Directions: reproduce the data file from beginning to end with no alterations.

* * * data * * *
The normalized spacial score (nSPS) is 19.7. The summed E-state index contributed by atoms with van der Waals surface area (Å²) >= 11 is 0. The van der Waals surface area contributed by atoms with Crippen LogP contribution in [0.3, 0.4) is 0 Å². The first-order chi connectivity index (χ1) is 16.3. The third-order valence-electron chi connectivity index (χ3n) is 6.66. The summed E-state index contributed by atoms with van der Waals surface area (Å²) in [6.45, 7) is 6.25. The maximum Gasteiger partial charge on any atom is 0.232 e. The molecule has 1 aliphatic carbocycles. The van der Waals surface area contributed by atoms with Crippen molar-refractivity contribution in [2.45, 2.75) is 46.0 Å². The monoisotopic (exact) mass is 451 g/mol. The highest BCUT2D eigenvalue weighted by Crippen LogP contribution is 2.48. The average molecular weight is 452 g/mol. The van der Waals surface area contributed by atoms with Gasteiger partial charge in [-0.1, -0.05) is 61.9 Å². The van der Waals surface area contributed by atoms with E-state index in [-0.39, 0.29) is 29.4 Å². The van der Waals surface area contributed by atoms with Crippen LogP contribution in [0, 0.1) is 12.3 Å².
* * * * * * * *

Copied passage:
The normalized spacial score (nSPS) is 19.7. The summed E-state index contributed by atoms with van der Waals surface area (Å²) >= 11 is 0. The van der Waals surface area contributed by atoms with Crippen LogP contribution in [0.3, 0.4) is 0 Å². The first-order chi connectivity index (χ1) is 16.3. The third-order valence-electron chi connectivity index (χ3n) is 6.66. The summed E-state index contributed by atoms with van der Waals surface area (Å²) in [6.45, 7) is 6.25. The maximum Gasteiger partial charge on any atom is 0.232 e. The molecule has 1 aliphatic carbocycles. The van der Waals surface area contributed by atoms with Crippen molar-refractivity contribution in [2.45, 2.75) is 46.0 Å². The monoisotopic (exact) mass is 451 g/mol. The highest BCUT2D eigenvalue weighted by Crippen LogP contribution is 2.48. The average molecular weight is 452 g/mol. The van der Waals surface area contributed by atoms with Gasteiger partial charge in [-0.1, -0.05) is 61.9 Å². The van der Waals surface area contributed by atoms with E-state index in [-0.39, 0.29) is 29.4 Å². The van der Waals surface area contributed by atoms with Crippen LogP contribution in [0, 0.1) is 12.3 Å².